18 75 Page Act William Peterson 18 82 Exclusion Act United States Vietnam War Chinese exclusion Act California China Chinese Exclusion Act America 19 sixties World War two Page Act U. S. U. S 100 mid The late eighties 19 seventies English Chinese
"18 75 page act" Discussed on WBEZ Chicago

WBEZ Chicago

07:35 min | 6 months ago

"18 75 page act" Discussed on WBEZ Chicago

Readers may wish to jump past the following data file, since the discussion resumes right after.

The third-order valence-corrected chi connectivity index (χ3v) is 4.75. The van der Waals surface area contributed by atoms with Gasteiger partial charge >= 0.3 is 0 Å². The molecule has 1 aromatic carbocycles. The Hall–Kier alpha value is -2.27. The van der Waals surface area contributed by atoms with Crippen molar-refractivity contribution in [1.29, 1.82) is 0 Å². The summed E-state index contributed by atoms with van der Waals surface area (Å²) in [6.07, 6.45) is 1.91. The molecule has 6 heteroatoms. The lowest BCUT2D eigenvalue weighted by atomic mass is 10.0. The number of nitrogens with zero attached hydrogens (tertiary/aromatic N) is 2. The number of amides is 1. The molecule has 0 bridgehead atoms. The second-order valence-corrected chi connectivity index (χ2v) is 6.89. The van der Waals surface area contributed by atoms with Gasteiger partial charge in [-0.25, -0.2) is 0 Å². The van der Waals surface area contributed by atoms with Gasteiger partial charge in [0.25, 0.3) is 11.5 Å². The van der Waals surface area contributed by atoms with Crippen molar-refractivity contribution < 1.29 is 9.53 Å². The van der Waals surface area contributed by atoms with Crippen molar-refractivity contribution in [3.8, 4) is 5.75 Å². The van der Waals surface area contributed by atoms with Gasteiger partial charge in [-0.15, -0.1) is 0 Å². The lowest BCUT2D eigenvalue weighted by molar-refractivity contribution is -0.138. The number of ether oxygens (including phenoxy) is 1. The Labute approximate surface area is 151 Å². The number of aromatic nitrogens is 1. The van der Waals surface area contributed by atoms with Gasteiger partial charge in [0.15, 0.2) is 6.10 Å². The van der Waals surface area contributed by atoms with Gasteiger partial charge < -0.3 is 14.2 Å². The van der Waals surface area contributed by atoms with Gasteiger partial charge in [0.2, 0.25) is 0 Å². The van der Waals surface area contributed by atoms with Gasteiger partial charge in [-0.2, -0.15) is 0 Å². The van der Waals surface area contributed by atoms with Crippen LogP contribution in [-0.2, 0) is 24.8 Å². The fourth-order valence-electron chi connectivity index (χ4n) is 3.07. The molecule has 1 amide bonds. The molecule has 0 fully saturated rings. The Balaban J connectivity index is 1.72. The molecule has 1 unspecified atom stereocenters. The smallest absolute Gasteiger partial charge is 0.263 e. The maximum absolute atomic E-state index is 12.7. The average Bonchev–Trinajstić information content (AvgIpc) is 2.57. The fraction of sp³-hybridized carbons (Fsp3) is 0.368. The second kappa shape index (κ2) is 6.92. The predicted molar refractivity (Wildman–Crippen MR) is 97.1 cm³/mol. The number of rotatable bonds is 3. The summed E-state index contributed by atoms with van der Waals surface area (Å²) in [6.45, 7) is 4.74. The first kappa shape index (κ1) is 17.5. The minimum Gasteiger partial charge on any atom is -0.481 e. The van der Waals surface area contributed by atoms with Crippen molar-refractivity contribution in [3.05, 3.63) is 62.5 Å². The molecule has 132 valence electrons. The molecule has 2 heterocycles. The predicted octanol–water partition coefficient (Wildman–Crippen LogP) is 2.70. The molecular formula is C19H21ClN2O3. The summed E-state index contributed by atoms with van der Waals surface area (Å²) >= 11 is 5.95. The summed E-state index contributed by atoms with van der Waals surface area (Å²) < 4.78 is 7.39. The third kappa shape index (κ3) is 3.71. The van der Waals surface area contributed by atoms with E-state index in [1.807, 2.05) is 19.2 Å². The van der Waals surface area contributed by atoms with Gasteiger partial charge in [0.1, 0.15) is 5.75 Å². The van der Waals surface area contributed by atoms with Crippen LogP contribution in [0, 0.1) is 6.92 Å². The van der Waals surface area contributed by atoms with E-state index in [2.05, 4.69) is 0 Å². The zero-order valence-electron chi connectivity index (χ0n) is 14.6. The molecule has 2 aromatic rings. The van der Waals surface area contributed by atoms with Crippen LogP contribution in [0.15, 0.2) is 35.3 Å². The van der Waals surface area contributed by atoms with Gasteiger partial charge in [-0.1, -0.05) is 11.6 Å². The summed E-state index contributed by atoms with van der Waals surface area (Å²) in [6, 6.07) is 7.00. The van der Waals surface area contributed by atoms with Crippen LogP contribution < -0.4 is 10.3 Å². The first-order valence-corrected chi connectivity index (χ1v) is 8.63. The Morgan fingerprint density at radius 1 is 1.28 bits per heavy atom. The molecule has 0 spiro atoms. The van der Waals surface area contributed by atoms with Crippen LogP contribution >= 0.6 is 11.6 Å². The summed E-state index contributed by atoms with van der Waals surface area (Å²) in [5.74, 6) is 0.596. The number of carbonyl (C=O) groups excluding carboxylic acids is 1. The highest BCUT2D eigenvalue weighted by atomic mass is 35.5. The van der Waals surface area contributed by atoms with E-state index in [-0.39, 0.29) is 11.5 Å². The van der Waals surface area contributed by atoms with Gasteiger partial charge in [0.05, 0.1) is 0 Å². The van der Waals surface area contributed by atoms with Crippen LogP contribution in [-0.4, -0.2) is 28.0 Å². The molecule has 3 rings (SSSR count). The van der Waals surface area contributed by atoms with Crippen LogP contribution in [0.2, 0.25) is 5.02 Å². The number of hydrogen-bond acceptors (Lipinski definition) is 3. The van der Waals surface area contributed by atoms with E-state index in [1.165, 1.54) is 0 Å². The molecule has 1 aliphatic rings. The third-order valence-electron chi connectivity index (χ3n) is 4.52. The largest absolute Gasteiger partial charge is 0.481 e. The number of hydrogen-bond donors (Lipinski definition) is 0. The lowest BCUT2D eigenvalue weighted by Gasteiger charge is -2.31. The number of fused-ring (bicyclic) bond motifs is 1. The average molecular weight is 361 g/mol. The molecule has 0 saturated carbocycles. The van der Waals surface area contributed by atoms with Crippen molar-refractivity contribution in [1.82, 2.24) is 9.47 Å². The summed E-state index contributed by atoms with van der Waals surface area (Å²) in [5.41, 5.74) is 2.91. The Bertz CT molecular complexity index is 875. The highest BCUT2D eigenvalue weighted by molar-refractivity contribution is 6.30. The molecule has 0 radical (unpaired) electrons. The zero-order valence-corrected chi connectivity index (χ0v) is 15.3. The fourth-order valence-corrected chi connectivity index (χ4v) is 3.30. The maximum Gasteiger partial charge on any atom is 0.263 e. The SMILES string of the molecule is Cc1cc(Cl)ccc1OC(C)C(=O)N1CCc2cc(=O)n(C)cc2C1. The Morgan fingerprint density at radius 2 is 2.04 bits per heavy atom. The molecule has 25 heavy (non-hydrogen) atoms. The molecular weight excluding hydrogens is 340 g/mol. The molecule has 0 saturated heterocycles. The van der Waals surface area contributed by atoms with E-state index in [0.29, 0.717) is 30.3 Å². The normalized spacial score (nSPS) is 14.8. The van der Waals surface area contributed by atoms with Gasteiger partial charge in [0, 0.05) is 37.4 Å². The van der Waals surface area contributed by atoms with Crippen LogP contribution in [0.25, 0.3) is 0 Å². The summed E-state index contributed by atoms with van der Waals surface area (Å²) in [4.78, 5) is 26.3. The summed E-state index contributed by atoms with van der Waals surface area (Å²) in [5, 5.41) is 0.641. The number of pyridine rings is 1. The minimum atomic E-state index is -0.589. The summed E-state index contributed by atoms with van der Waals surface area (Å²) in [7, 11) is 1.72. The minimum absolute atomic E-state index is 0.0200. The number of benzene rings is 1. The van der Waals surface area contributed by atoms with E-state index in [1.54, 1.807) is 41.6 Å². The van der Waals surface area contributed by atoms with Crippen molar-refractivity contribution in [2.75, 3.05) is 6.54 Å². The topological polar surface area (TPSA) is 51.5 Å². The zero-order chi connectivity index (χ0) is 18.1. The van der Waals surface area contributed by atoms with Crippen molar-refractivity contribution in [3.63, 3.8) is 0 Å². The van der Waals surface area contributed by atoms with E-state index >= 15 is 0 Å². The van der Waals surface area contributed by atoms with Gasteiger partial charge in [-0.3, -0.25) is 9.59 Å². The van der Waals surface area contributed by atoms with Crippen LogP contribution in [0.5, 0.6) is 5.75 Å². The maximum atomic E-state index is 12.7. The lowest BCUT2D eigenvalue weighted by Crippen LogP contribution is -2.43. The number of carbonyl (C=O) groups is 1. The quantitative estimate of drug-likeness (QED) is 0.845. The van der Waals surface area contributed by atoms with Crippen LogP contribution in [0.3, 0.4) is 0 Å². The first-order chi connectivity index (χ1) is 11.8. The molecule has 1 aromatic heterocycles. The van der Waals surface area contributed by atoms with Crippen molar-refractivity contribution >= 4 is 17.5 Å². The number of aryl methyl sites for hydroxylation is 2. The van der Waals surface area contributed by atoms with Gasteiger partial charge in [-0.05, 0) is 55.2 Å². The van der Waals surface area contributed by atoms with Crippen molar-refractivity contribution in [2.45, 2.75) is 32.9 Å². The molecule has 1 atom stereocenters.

"Memory. World War. Two Bombing Approach Harbor, the incarceration of 100 and 20,000, Japanese Americans more recently, 9 11 fatal violent attacks on South Asian, Sikh, Muslim and Arab Americans. So yellow peril. Rhetoric dictates that you scapegoat Asians and you escaped up them violently. And you know you putting that in? Ah, larger historical context. You wrote that US culture has long presented Asian women as sexualized objects for white male enjoyment. Can you talk a little bit more about that history because some people may not understand that or may not be aware of that. Sure so. In that piece. I talk about how the first Wave of Asian women to the United States, and in this case it was women from China were treated. And they were essentially bought and brought. Into sexual servitude. So they're immediately is an association of Asian women with sex. In fact, the very first law that we can say Was discriminatory. Based on race was the 18 75 Page Act, which predated the 18 82 Exclusion Act. So The idea that Asian women are connected with sex started from the first arrival of Chinese immigrant women to the United States and then because of subsequent wars in Asian nations. And the way that women during war are used So again, this is not unique to the United States. We can certainly see the incidences of Korean comfort women during World War two and their abuse by the Japanese imperial Military has another example. But the images, especially in media in film, so if we take the Rash of Vietnam War films from the mid to late eighties, where you have platoon and full metal jacket and Hamburger Hill, and you're seeing images of Asian women who are either elderly. Hasn't Vietnamese speaking women or the approximation of Vietnamese in those films. And then younger women who are featured it as prostitutes. This is all contributing to this idea that whenever you're seeing Asian people two dimensionally Asian women. Prostitutes. And can you talk a bit about the pay Jack? Because you know, and reading about these attacks on Asian Americans. I have read about in and knew about the Chinese Exclusion Act, which specifically banned Chinese workers from coming to the U. S. But I hadn't really heard about the Page Act, which, as you said, came earlier than the Chinese exclusion Act. So I should say, I'm really speaking about Chinese women. But I'm going to use use Asian so Chinese women as I as I mentioned mature, vast majority of them. Um, who came to California entered into sexual servitude, and the vast majority of them died in that sexual servitude. So of course what you have when you have women who are Forced into sexual servitude is a rising disease, veneer, real disease, so in the public imagination of this time Chinese women, Asian women are diseased, and they're also the public health outcries about the impurity of Chinese women because the understanding off disease in this period especially was that somehow the disease is inherent. Being Chinese, and I want to really repeat that. Somehow the disease is inherent to being Chinese, because that kind of rhetoric is exactly what we are seeing now, with Cove in 19, and and so you have that embodied in the law. Of this country and in you know that is in the fabric of this country, and now you come To this point where you're seeing this sort of violent acts often against Asian women. How does that Feel at this point. And why do you think it hasn't been getting the attention? Perhaps other discrimination has So is complicated and it's bound up into the model minority myth, So my primary identification is Asian American, but that's pretty rare. Most people of Asian descent Don't actually use the term Asian American is a primary motive identification. Other than checking a box on the census identifies Asian American Because for me, the choice of being Asian American is a political act. One that is rooted in social justice. What people don't seem to understand is that the term model minority coined in the 19 sixties by AH white man, William Peterson was actually used not to praise Japanese Americans, as his article seemed to suggest. But actually was a way to condemn black Americans who are agitating for social justice and civil rights at this time, So it was a way of saying, Like, Look at these Japanese Americans. We put them in camps and they didn't complain. They went willingly to prove their loyalty, and then we took them out of camps and they don't even speak English and they're so passive and docile and there the good model minority unlike these black people who are causing problems for our nation. So I think there's a lot of Asian Americans that aren't quite as politicized and understanding of this larger history. Of racism that Asian Americans have have experience from the time that they first set foot on U S soil. I also think and I've been doing numerous workshops on anti Racism and anti Asian racism particular. It's hard. To talk about how People are feeling vulnerable, who are Asian American at potentially being attacked? When you're seeing footage of countless numbers of black people who are really fatally being targeted. And so when I seek to Asian American student groups in particular there, they don't want to feel like they're taking away from the vital conversation about anti black racism. At the same time, they are also suffering. And you talked about with one of our producers. You said that to be Asian in America is to be invisible. What did you mean by that? People don't know the stories of Asian Americans like when I was growing up in the 19 seventies 19 eighties in California, and look, California's is a state that's associated now with having a very large Asian population. But what I learned about the contribution of Asians to U. S history was that the Chinese built the railroad. Period. End of sentence. Chinese built the railroad, so the average American knows nothing about a very long history. Of Asians in America, and they don't know about the many different discriminatory laws and acts that have been passed and that the our.